The toggle on the right passes because the contrast between the blue and the dark grey background, as well as the contrast between the blue and the white circle, is above the 3:1 contrast criteria.

Example: Dismissable tooltip

According to the guidelines, the tooltip above is not considered a UI component because it’s not a single control with a distinct function.

However, the cross icon in the top right corner of the tooltip is considered a UI component because it’s a single control with the distinct function of dismissing the tooltip.

The cross icon requires a contrast ratio of at least 3:1 against its background.

The text requires a contrast ratio of at least 4.5:1 against its background.

2. Active UI components

Active components are components that are actionable – these must have a contrast ratio of at least 3:1 against adjacent colour(s)

A few actions include:

  • Checking a checkbox
  • Swiping a toggle
  • Dismissing a warning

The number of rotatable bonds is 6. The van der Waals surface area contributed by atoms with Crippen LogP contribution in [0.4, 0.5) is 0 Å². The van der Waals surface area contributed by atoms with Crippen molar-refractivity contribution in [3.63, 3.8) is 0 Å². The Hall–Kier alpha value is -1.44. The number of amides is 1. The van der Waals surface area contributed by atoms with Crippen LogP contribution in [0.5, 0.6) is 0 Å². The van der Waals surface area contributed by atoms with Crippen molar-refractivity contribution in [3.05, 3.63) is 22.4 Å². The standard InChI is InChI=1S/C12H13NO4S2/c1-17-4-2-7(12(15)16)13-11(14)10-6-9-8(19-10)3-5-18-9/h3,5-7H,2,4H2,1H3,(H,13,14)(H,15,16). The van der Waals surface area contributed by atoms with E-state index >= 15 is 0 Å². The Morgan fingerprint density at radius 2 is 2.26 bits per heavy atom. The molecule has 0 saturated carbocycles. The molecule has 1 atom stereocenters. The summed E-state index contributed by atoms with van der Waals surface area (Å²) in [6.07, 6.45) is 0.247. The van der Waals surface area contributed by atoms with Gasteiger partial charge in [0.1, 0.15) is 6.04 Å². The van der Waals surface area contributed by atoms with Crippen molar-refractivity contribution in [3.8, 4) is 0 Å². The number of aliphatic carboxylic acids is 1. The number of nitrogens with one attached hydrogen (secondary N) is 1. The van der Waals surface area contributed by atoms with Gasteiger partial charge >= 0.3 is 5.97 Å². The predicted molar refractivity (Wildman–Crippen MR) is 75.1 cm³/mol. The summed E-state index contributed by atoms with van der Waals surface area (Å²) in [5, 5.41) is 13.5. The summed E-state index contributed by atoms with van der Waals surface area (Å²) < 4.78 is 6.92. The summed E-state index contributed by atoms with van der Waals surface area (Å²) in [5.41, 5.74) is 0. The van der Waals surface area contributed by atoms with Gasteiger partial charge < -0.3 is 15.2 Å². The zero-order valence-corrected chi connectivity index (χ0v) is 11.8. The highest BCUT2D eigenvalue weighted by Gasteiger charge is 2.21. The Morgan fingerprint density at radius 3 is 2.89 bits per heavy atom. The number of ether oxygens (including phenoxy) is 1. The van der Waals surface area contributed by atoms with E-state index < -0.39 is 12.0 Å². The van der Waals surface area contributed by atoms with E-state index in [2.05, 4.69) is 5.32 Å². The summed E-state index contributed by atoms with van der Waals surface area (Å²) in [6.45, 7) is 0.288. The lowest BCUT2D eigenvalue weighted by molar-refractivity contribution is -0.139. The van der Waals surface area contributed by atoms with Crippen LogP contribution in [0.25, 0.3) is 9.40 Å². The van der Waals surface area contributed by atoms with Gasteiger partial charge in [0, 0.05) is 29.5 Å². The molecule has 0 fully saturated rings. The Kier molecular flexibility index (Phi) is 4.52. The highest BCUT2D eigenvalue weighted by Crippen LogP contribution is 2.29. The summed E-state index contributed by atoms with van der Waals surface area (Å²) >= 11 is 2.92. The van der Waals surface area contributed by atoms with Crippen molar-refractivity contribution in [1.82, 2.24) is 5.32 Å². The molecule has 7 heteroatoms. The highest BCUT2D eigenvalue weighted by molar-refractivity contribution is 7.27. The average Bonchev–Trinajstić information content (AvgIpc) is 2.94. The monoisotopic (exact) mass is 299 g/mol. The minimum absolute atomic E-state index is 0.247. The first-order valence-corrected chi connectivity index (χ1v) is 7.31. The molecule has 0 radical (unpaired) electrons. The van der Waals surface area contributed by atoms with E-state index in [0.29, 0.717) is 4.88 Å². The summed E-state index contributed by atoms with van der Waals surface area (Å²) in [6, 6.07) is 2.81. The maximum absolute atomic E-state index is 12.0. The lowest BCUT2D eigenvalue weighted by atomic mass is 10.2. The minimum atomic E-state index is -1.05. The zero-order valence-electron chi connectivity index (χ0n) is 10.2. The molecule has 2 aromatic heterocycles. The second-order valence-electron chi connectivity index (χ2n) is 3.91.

• Selecting a tab
  • Typing into a text field

Example: Search field

The search field above is an active component because it’s actionable, (typing into the text field) it requires a contrast ratio of at least 3:1 against its background.

The example on the left fails because there isn’t enough contrast between the search field outline and its background. The text also fails because it falls below the text contrast ratio criteria of 4.5:1.

The example on the right passes because the search fields outline contrast is above 3:1 against the background and the text contrast is above 4.5:1.

3. Exempt UI components

Except: Inactive components or where the appearance of the component is determined by the user agent and not modified by the author

Inactive components are components that are not actionable — e.g. disabled buttons or disabled checkboxes — these do not need to meet the contrast criteria.

Components whose appearance is determined by the user agent and that are not modified by the author — e.g. a browser default dropdown or radio button — these do not need to meet the contrast criteria.